As paradoxical as it may seem, all of this reveals that Bertrand Russell, Mr. Worldly Wise of the Twentieth Century, was not, in fact, a philosopher (i.e., a lover of knowledge/wisdom). Russell turns out, as said, to be nothing more than a mild-mannered reporter of questions to which he did not have answers and to which he was committed in advance, to never finding the answers. Who will save us from such “philosophers”? Thanks be to God through our Lord Jesus Christ, in whom are deposited all the treasures of wisdom and knowledge.
 Perhaps the most famous example of this is Carl Sagan, whose telos for living was the search for extraterrestrial life, which, he believed, held the answers to the cosmos with all its riddles. See William Poundstone’s book, Carl Sagan: A Life in the Cosmos (New York: Henry Holt an Company, 1999).
 Paul Johnson, in his Intellecutals (New York: Harper & Row, 1988), p. 197, says of Russell, “[Throughout the course of his life] he put forth a steady stream of counsel, exhortation, information and warnings on an astonishing variety of subjects. One bibliography…lists sixty-eight books…he published works on geometry, philosophy, mathematics, justice, social reconstruction, political ideas, mysticism, logic, Bolshevism, Chiana, the brain, industry, the ABC of atoms…science, relativity, education, skepticism, marriage, happiness, morals, idleness, religion, international affairs, history, power, truth, knowledge, authority, citizenship, ethics, biography, atheism, wisedom, the future, disarmament, peace, war crimes and other topics. To these should be added a huge output of newspaper and magazine articles embracing every conceivable them, not excluding The Use of Lipstick, the Manners of Tourists, Choosing Cigars and Wife-Beating.”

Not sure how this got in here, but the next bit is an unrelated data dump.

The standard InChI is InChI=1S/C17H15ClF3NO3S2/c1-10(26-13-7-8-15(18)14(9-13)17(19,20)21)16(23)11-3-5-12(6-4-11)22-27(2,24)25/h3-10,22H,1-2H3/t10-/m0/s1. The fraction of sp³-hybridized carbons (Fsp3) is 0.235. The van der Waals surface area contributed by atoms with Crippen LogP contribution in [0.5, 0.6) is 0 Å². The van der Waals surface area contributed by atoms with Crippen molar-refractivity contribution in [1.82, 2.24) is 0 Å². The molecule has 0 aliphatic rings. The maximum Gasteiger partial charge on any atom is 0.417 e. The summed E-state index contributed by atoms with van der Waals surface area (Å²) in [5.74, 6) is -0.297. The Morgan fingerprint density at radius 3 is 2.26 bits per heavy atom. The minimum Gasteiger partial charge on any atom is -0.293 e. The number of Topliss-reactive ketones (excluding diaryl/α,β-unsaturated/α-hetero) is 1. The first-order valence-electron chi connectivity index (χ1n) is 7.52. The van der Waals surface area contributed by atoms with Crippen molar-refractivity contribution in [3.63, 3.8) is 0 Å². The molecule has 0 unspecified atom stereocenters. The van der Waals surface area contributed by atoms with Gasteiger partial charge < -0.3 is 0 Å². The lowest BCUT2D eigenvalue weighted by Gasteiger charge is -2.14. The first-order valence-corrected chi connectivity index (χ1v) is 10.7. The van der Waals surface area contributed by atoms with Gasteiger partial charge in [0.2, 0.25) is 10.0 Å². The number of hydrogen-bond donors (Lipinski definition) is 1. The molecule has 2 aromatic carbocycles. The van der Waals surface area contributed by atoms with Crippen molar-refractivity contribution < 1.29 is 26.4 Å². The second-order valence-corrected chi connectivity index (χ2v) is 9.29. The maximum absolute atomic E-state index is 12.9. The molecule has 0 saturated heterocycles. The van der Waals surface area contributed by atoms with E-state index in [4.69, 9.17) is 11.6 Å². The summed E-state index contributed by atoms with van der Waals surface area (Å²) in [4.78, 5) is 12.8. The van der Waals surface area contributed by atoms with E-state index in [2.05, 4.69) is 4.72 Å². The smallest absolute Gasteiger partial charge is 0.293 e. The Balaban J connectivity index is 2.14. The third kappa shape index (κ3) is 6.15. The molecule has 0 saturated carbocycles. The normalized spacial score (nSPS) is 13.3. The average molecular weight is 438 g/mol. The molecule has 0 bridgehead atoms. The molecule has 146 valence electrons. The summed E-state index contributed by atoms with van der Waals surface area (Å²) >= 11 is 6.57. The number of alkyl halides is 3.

In 1950 Russell was awarded the Nobel Prize in literature as “the champion of humanity and freedom of thought.”
 Russell, The History of Western Philosophy, p. xiii-xiv
 Russell evidences this same failure throughout his other writings. As one other example, in an article on “Appearance and Reality”, after concluding that, for all our efforts to know the truth about things, Russell says that all we really achieve is the modest insight that “things are not what they seem”. He goes on to say: “Philosophy, if it cannot answer so many questions as we could wish, has at least the power of asking questions which increase the interest of the world, and show the strangeness and wonder lying just below the surface even in the commonest things of daily life”. As found in Russell’s The Problems of Philosophy (Buffalo, New York: Prometheus Books, 1988), p. 16
 Ibid, p. xiv